If you have a private landlord, your Housing Benefit will normally be based on the Local Housing Allowance.The Local Housing Allowance is based on rent prices for the area you live in and limits the maximum amount of help you can get. The amount you get also depends on the number of rooms the Housing Benefit rules say are needed for your household. This may not be the same as the number of rooms you are actually living in.

If you’re thinking of moving into private rented accommodation, you can ask the local authority’s Housing Benefit office to tell you which Local Housing Allowance figure will be used to calculate your Housing Benefit or you can check  here.

If the amount of Housing Benefit you are entitled to doesn’t cover all your rent, you may have to make up the difference out of any other income you have, or find cheaper accommodation. Your other options could include applying to the council for a discretionary housing payment to cover the shortfall, or negotiating a cheaper rent with your landlord.

From April 2013 certain limits have been placed on the amount of Housing Benefit that some people can receive:

  • Housing Benefit restrictions for working age council and housing association tenants whose home is considered to be too big for them.
  • A cap on the total amount of benefits that can be claimed by people of working age.

If you are affected by these limits on Housing Benefit, see our page on the  Welfare Benefits Changes or contact our advice service.

Housing Benefit is a local authority benefit which means you need to contact your local council for a claim form.

Council Tax Support

From April 2013, a local system of Council Tax Support (also known as Council Tax Reduction) has replaced the previous national system of Council Tax Benefit for people who can’t afford to pay a full Council Tax bill. The amount of money the Government has given councils for Council Tax Support is less than was available for Council Tax Benefit.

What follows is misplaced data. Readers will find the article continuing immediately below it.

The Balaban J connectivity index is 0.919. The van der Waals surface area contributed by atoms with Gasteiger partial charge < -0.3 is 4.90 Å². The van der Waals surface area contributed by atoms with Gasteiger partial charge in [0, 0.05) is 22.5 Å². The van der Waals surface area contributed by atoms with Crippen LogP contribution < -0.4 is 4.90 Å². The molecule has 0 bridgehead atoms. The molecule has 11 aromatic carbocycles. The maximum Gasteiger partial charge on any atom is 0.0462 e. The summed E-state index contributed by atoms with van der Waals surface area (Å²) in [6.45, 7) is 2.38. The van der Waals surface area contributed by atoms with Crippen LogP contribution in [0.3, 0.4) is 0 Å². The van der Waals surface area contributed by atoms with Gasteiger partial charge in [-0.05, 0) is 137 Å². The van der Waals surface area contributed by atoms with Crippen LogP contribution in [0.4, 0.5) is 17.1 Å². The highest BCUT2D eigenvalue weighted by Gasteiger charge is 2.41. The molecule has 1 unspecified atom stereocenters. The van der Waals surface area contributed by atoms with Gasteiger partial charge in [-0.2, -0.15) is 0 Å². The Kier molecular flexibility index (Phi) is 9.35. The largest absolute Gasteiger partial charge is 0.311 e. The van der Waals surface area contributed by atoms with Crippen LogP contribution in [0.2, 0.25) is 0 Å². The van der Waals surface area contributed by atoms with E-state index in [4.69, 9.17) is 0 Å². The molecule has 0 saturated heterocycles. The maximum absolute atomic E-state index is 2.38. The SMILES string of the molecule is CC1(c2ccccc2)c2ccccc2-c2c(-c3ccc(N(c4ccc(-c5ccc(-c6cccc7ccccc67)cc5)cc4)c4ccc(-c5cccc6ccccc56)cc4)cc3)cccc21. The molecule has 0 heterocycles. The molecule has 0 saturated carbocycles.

Under the new system, each local council can decide which groups of people it will help and how much help to give.  Pensioners are protected from the changes, so councils may have less money available to help people of working age.  Many councils have set up a hardship fund providing discretionary payments to people facing difficulties paying their Council Tax.

You should contact your local council for details of the scheme in place where you live.

The Social Fund

Until April 2013, families living in difficult circumstances and on a low income could apply to the Social Fund for help in the form of discretionary community care grants and crisis loans. The money which used to pay for these schemes has now been given to English local authorities and to the Scottish and Welsh governments to provide ‘local welfare assistance’ to support residents in their area. You can contact your local council for details of their scheme. However, other elements of the Social Fund remain.

Budgeting Loans continue to be available. They can be paid to people living on means-tested benefits, to help with essential lump sum expenses. These include costs of moving home or buying household equipment, furniture and clothing.  Budgeting loans have to be paid back to  the Social Fund, but they are interest-free.  You won’t necessarily get a budgeting loan just because you are eligible to apply.  The decision will be made following a review of your circumstances.

You can apply for a budgeting loan on form SF500, which is available from local benefit offices.  You can download a copy of the form at www.gov.uk.

There are other types of Social Fund payments including Funeral Payments and Maternity Grants. For more information about the Social Fund, contact our advice service.

Universal Credit

This is a new benefit for people of working age which is gradually being rolled out nationally.  For more information see our page on Welfare Benefits Changes.

 

Useful factsheet